Subjects: AI, Big Data, Civil Liberties, Criminal Law, Cybersecurity, Education, Health, Healthcare, Privacy

New laws give victims more time to report rape or sexual assault – even Jeffrey Epstein’s

Jane E. Palmer is a scholar of gender-based violence currently studying the legal needs of survivors of sexual assault. In this article Palmer examines why someone might wait decades to report a sexual assault, why sexual offenders are often not held accountable, and why so few resources are devoted to rape prevention. She believes that increasing – but not eliminating – time limits will not help most victims heal or access justice.

Subjects: Civil Liberties, Criminal Law, Legal Research

Pete Recommends – Weekly highlights on cyber security issues June 8, 2019

Privacy and security issues impact every aspect of our lives – home, work, travel, education, health and medical records – to name but a few. On a weekly basis Pete Weiss highlights articles and information that focus on the increasingly complex and wide ranging ways technology is used to compromise and diminish our privacy and security, often without our situational awareness. Four highlights from this week: Privacy concerns don’t stop people from putting their DNA on the internet to help solve crimes; Fake LinkedIn Profiles Are Impossible to Detect; Google quietly ruined Chrome, and we almost missed it; Enforcing Federal Privacy Law – Constitutional Limitations on Private Rights of Action.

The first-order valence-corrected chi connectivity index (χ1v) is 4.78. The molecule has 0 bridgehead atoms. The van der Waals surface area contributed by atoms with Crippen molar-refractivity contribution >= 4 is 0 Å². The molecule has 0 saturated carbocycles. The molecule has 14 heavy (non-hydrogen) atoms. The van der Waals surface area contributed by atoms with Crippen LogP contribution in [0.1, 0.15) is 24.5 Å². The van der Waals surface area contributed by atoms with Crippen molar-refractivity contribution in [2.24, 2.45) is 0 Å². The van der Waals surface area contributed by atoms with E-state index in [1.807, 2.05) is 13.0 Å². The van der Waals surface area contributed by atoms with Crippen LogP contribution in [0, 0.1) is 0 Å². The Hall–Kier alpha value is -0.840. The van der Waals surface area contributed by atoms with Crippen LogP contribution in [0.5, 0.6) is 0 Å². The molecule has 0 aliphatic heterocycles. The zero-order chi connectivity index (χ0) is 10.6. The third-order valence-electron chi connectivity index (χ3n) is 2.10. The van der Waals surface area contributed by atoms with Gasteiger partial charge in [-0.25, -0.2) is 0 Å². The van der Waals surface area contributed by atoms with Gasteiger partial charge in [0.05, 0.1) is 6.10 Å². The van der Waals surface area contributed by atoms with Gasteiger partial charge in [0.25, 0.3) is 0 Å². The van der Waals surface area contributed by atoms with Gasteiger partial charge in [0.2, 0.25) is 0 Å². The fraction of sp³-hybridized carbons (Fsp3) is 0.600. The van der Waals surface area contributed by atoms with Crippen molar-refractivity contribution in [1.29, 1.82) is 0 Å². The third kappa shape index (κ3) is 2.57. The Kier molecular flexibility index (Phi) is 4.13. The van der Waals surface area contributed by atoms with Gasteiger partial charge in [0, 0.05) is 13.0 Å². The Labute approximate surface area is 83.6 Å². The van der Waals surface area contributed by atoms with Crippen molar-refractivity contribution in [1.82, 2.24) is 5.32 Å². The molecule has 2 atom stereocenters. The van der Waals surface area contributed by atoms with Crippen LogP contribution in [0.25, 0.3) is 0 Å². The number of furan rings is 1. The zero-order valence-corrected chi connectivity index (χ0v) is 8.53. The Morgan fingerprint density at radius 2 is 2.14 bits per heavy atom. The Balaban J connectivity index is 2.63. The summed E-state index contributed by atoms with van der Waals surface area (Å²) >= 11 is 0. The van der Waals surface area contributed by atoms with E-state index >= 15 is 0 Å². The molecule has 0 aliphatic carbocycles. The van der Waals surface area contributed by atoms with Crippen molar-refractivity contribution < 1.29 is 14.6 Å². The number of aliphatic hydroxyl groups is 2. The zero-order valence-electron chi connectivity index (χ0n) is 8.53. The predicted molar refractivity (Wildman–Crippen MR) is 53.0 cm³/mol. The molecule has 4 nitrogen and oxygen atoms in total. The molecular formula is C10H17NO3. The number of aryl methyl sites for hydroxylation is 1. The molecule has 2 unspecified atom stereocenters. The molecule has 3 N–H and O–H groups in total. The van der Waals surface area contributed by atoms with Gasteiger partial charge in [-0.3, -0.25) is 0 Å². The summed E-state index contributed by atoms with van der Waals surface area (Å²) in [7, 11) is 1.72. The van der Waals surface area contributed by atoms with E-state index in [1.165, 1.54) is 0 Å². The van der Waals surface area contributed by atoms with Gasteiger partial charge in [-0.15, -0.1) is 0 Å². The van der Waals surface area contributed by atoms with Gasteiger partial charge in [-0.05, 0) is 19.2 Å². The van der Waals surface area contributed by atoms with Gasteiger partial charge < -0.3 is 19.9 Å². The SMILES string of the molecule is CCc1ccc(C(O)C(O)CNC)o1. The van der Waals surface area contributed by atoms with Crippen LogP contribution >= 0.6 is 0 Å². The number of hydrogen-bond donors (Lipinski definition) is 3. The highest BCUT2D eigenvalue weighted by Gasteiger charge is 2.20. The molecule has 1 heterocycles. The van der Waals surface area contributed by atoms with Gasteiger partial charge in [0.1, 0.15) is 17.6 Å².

Subjects: Criminal Law, Cyberlaw, Legal Research, Privacy, Search Engines, Social Media

Death of Colleague, Ken Strutin, Author of LLRX Criminal Justice Guides for 13 years

Kennard (Ken) R. Strutin, lawyer, law librarian, Director of Legal Information Services for the New York State Defenders Association, professor, author, teacher, colleague, friend and respected leader in the effort to illuminate the struggles of incarcerated persons and to champion justice for them, died on November 30, 2018 after a brief illness – he was …

Subjects: Big Data, Civil Liberties, Criminal Law, Ethics, Government Resources, Human Rights, Legal Education, Legal Ethics, Legal Research

The Government Must Now Obtain A Warrant To Compel Disclosure of Cell Phone Location Records

Attorney Charles Holster discusses the ramifications of the June 22, 2018 Supreme Court decision, Carpenter v. United States that held a warrant is required before a wireless telephone service provider may be compelled by a governmental entity to turn over its customer’s “historical” Cell Site Location Information.